I especially liked what he had to say about the importance of research, because I talk about the same thing in my arts writing workshops. First, he said, “If you get stuck, read some non-fiction,” by which he meant simply that the world fiction writers create has to be plausible and specific. And second, to think of individual bits of information as tea leaves from which eventually a cup of tea must be created; in other words, don’t fall in love with your research.

I could go on, but maybe you get the idea: Something like Doerr and D’Ambrosio’s conversation can really get you thinking.

Brandon Lanius, Shattuck Hall, PSU: The students in the architecture department at PSU were delivering their thesis presentations this weekend, which ordinarily wouldn’t be a concern of mine. But one of the students, Brandon Lanius, was working on a project of great interest to me, portable performing spaces, as Karen O’Donnell Stein, who works in the department, knew from stories I’ve written for Oregon ArtsWatch. So, I dropped in on his presentation, which was pretty serious business with architecture faculty and other students on hand to see what he’d come up with.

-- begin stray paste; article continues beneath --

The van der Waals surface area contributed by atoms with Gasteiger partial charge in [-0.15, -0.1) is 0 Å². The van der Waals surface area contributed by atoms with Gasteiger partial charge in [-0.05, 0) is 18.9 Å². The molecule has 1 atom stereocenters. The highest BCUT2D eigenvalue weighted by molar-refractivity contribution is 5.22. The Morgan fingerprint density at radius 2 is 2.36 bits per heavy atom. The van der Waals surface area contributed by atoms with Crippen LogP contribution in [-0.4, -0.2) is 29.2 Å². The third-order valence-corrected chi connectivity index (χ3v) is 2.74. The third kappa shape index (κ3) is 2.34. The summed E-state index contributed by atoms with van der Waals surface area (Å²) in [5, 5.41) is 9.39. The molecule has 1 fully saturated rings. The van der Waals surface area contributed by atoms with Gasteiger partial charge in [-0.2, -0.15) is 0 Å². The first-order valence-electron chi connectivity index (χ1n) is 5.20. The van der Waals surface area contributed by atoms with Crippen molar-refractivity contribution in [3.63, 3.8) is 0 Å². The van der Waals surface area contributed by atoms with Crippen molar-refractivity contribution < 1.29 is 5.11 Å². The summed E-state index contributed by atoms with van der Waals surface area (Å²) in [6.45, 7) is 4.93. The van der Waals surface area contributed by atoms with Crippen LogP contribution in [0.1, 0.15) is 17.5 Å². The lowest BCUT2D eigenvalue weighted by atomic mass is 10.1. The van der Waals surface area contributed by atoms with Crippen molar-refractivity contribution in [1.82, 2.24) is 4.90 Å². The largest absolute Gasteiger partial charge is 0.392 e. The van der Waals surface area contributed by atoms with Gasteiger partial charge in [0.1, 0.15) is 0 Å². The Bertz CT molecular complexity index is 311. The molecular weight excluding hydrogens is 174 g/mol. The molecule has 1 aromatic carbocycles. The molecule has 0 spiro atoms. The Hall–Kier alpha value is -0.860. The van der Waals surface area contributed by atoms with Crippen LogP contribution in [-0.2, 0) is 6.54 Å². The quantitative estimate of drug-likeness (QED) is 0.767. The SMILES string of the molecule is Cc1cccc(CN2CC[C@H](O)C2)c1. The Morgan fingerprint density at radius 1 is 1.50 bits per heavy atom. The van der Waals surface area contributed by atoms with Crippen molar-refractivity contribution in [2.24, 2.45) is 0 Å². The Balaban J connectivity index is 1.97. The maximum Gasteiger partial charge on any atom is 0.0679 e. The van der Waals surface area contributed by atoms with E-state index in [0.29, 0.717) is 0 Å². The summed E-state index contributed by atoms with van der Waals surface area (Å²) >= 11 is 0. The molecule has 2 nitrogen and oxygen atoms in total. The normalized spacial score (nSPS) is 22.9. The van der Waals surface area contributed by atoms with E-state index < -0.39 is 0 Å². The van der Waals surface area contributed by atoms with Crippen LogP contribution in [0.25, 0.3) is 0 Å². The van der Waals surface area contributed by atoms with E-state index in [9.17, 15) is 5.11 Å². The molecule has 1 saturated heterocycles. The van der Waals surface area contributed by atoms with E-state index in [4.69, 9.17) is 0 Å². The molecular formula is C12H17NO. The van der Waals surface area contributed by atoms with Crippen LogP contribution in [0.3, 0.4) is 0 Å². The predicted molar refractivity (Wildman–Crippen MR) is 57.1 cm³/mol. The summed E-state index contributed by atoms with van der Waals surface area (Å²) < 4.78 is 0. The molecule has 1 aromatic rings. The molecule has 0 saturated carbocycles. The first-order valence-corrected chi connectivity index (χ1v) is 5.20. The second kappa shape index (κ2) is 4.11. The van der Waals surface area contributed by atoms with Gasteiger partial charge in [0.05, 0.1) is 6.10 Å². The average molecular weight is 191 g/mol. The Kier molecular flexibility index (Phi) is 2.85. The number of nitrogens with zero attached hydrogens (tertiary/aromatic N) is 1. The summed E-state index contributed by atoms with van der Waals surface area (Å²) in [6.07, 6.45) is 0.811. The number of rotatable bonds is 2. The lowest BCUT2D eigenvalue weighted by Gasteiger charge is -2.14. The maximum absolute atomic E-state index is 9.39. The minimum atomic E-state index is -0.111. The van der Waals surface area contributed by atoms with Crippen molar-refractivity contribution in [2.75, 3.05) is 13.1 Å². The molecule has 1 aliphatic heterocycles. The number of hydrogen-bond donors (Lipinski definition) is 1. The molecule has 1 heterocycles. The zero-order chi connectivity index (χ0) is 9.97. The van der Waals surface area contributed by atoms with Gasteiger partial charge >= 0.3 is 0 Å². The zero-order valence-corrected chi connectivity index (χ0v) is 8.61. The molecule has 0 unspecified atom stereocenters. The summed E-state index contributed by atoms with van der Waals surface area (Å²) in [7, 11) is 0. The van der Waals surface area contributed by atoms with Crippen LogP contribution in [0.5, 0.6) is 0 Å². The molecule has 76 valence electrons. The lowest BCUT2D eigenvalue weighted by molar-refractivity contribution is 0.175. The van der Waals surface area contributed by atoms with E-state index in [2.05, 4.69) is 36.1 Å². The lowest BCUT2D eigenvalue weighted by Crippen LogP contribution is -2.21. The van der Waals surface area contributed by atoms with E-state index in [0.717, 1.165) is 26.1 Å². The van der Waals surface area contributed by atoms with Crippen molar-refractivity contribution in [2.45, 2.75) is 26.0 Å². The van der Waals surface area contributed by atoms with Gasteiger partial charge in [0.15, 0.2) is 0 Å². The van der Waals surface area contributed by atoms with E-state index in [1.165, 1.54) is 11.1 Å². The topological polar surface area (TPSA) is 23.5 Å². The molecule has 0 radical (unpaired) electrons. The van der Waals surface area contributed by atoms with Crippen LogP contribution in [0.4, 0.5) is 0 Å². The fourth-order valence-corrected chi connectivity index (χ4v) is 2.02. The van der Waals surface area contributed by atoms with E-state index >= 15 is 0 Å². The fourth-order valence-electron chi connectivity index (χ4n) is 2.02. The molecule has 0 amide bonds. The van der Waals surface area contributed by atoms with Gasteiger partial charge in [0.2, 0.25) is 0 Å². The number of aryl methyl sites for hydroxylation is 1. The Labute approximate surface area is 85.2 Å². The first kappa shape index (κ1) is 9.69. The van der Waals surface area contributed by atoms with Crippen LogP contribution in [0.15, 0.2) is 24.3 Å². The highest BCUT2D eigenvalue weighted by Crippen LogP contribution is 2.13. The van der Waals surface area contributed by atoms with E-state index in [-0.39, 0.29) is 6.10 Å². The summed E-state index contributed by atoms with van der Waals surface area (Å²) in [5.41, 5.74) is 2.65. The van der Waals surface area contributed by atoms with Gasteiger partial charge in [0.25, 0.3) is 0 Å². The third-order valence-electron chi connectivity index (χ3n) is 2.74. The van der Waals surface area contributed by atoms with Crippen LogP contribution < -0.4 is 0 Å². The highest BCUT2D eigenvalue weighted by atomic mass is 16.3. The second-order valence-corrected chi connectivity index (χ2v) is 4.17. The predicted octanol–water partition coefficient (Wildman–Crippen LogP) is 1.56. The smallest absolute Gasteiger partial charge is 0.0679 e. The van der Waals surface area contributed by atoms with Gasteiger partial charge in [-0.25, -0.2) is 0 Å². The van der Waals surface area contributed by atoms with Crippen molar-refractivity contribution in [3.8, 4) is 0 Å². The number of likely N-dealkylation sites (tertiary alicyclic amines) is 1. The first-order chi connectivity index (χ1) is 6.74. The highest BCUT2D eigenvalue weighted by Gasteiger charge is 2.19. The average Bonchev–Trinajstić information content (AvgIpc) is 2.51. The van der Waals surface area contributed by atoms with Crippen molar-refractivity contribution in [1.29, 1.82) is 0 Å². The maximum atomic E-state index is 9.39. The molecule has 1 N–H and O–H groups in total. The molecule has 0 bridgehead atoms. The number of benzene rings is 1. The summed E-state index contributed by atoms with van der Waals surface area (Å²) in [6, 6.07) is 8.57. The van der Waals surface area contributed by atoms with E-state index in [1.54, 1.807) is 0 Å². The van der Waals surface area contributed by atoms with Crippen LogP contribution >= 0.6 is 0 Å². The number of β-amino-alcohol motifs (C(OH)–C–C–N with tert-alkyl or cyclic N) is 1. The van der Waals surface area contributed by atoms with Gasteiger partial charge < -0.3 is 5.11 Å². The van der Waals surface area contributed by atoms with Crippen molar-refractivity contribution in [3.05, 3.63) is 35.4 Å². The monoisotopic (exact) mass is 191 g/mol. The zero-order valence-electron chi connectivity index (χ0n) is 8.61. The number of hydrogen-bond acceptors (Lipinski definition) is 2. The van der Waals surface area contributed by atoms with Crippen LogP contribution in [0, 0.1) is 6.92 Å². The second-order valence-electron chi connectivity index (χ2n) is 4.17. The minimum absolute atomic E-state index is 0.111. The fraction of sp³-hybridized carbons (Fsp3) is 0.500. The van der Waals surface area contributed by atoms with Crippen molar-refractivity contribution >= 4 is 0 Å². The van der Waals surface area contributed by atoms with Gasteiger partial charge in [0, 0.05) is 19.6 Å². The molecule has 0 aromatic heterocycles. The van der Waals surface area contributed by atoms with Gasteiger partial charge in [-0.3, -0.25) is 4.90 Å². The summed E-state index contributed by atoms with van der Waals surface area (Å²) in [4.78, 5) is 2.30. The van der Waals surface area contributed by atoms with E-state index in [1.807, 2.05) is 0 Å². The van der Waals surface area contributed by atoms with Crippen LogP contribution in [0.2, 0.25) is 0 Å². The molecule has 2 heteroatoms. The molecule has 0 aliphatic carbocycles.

Lanius instantly made it clear why portable space could be important to Portland: When you look at a map of theaters in the city, you’ll find few on the East Side, dwindling to none past 82nd Avenue. If we are serious about delivering theater (or dance, music, visual arts) experiences more widely to diverse audiences, we have to figure out how to bring the experiences to them, not expect them to cross the borders, literal and figurative, to the downtown venues.